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Case study: Kelly – Supported Independent Living Practice Coach

Kelly is a teacher and mentor who enjoys helping disability support workers to create positive change and empowering people with disability to achieve what they want in life.

Kelly is a teacher and mentor who enjoys helping disability support workers to create positive change and empowering people with disability to achieve what they want in life.

Kelly’s interest in disability support work was first sparked by her experience supporting her sister who has an intellectual disability to live independently.

A desire to help others working in disability services to continually improve is what drives Kelly's work. Starting off as a disability support worker, she progressed over six years – first to a position leading the implementation of Supported Independent Living (SIL) at Scope, to eventually became a SIL Practice Coach.

“Changing to the SIL model is a gradual process. I visit houses and observe what’s happening with people with disability and the interactions that go on, sometimes this includes coaching staff to step back to help build stronger independence for the people they support,” Kelly says.

“It’s about supporting them where and when they really need it. People are often surprised at the progress that can come from small changes.”

Kelly enjoys engaging with staff and the people with disability they support to get down to the conversations that will spark change and create a positive momentum within teams.

“Some of our facilities are at different stages on their journey to implementing the Supported Independent Living model. I’ll often visit the same facility several times before organising a staff meeting to give feedback. We have great discussions about what we can do for each person in that home.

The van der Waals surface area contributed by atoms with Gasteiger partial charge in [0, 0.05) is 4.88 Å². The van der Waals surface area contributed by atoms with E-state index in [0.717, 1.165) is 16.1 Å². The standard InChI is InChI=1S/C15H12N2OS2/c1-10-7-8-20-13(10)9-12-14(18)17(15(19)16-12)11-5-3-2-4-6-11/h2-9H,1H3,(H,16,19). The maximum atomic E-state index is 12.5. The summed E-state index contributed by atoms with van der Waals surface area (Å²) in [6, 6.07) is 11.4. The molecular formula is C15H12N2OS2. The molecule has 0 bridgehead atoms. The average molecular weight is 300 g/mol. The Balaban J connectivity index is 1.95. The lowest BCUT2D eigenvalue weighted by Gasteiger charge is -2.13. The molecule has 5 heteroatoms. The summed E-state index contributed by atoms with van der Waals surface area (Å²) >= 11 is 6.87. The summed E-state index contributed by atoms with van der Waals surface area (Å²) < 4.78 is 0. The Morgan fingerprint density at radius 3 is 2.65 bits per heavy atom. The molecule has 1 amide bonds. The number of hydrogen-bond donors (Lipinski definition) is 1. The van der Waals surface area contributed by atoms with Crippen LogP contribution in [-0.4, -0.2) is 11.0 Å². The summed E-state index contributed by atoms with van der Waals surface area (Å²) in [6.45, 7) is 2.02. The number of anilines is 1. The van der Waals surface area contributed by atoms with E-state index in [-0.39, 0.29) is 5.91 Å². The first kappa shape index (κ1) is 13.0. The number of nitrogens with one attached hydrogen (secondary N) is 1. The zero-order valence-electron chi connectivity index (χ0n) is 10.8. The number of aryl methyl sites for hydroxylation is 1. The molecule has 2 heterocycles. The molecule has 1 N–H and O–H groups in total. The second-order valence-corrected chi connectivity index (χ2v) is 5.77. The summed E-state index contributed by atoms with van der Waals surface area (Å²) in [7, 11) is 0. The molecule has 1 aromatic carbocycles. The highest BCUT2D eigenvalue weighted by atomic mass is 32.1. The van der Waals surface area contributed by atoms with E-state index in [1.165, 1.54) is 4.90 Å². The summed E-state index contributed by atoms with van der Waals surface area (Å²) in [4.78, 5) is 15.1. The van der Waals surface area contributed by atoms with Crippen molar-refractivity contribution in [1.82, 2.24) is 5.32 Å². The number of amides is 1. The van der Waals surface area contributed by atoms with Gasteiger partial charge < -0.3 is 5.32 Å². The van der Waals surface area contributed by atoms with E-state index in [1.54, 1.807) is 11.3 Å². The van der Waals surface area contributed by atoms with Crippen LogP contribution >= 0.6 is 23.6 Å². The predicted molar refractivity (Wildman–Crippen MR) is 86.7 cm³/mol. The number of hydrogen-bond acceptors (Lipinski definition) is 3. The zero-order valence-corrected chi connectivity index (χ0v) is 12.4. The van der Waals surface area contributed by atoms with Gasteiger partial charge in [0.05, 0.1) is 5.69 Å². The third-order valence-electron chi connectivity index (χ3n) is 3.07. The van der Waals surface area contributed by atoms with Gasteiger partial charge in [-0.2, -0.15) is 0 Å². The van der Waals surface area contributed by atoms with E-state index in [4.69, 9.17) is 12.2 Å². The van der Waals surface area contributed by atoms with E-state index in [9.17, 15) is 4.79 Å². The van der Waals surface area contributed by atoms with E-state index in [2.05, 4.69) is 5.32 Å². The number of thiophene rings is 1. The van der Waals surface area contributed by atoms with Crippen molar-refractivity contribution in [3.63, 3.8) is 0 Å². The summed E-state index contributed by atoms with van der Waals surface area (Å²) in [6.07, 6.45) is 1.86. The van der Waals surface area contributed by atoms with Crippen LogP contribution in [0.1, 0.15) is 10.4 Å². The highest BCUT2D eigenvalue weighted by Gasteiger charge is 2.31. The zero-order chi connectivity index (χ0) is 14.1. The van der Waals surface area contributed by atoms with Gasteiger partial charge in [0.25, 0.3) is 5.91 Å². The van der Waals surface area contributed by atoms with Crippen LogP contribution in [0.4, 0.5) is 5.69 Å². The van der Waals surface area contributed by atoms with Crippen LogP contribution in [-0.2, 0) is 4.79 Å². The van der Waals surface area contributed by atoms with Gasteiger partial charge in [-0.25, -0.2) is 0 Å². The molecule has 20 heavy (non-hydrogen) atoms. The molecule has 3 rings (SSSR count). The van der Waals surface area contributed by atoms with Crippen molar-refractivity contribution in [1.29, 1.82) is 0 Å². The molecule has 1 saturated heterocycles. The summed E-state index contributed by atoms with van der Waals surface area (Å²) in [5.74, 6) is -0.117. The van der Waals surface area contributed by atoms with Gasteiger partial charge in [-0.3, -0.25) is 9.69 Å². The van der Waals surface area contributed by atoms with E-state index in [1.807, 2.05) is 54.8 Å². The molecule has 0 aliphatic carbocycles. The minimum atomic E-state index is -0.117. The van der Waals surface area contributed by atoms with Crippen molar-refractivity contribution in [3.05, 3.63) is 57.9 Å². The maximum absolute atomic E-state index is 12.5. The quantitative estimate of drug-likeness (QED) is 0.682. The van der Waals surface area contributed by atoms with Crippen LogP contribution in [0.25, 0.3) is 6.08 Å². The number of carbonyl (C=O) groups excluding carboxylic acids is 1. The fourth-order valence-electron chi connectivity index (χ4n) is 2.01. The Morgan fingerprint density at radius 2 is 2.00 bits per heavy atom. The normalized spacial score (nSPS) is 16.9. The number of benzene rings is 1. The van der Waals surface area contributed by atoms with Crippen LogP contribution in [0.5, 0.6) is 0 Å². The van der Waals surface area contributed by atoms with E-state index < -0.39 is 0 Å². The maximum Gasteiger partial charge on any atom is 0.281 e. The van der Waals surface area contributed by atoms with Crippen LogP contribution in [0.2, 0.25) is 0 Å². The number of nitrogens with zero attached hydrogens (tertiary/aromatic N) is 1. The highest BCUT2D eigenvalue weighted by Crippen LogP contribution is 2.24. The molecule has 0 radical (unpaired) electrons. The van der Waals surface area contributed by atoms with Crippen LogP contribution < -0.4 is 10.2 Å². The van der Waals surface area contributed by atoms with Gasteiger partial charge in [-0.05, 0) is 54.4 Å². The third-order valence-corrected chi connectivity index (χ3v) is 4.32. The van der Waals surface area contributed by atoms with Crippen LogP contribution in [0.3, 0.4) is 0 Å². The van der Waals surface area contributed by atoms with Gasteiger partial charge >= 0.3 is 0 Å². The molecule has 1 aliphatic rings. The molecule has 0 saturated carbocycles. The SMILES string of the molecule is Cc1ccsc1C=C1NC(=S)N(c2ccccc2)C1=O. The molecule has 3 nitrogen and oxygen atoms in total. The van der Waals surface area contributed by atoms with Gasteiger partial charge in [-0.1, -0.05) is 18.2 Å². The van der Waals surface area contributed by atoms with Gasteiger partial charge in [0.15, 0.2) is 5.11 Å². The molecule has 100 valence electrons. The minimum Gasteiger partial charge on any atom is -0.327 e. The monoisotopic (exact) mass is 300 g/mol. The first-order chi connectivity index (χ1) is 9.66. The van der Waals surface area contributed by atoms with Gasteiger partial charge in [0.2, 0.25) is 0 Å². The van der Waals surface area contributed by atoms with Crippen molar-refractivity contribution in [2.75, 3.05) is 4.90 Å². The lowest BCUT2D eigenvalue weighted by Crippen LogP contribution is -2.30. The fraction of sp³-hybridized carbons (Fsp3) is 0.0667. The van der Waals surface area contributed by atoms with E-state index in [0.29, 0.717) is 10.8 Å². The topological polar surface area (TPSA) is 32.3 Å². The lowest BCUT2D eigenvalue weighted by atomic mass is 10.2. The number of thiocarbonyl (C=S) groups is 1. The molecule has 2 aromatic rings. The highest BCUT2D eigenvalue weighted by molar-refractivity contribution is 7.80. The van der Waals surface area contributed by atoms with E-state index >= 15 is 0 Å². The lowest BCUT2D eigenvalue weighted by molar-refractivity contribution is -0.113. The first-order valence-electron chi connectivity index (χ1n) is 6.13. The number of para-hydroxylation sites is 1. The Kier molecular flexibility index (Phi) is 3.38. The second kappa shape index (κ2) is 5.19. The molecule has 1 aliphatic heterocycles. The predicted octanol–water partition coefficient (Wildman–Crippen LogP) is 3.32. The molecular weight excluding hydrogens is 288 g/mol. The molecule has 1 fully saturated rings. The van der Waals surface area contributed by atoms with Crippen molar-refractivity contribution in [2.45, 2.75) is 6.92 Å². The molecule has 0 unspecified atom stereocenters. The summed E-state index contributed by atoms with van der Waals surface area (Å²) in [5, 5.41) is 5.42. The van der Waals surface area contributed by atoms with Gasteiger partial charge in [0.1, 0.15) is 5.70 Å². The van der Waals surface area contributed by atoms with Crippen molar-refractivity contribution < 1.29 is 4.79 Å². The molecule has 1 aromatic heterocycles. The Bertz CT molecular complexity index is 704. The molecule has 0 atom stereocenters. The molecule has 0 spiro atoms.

“I really enjoy going back into a home after setting some tasks over 12 months and for staff to see the benefit of what they did. When we sit down together and list all the little ways people are participating and becoming more independent, we can really see the areas where they’ve learned new skills,” she says.

Kelly and Julie sitting together

Reflecting on how different her career in disability has been from her expectations, Kelly is eager to challenge some of the common perceptions of support work.

“I used to think of disability support work as meal assistance and bathroom changes but it’s so much more than that. It’s about connecting with people, supporting them to grow, to be out in the community, to advocate for them – helping them achieve what they want in life.”

Kelly notes that the disability sector offers significant training and professional development opportunities.

“After your basic training, there are many opportunities to expand your knowledge and learn new skills in important areas, such as communication, teaching people to use new devices, supporting people with complex behaviours.”

Aside from skills and knowledge, she believes certain bedrock personal qualities are essential for building a successful career in disability support.

“You need to have empathy and you have to be caring. You must be patient and be willing to step back rather than rush to do something for somebody and you must know what it means to empower someone.

“If you’re wondering about disability support work, go and give it a try. Volunteer with an organisation that runs art or exercise groups, or social connection groups. Working with people with disability can lead to a career full of meaning and satisfaction.”

Kelly’s story is one example from the many organisations and individuals dedicated to supporting people with disability in Victoria. Organisations may offer services and work opportunities that differ from those described here.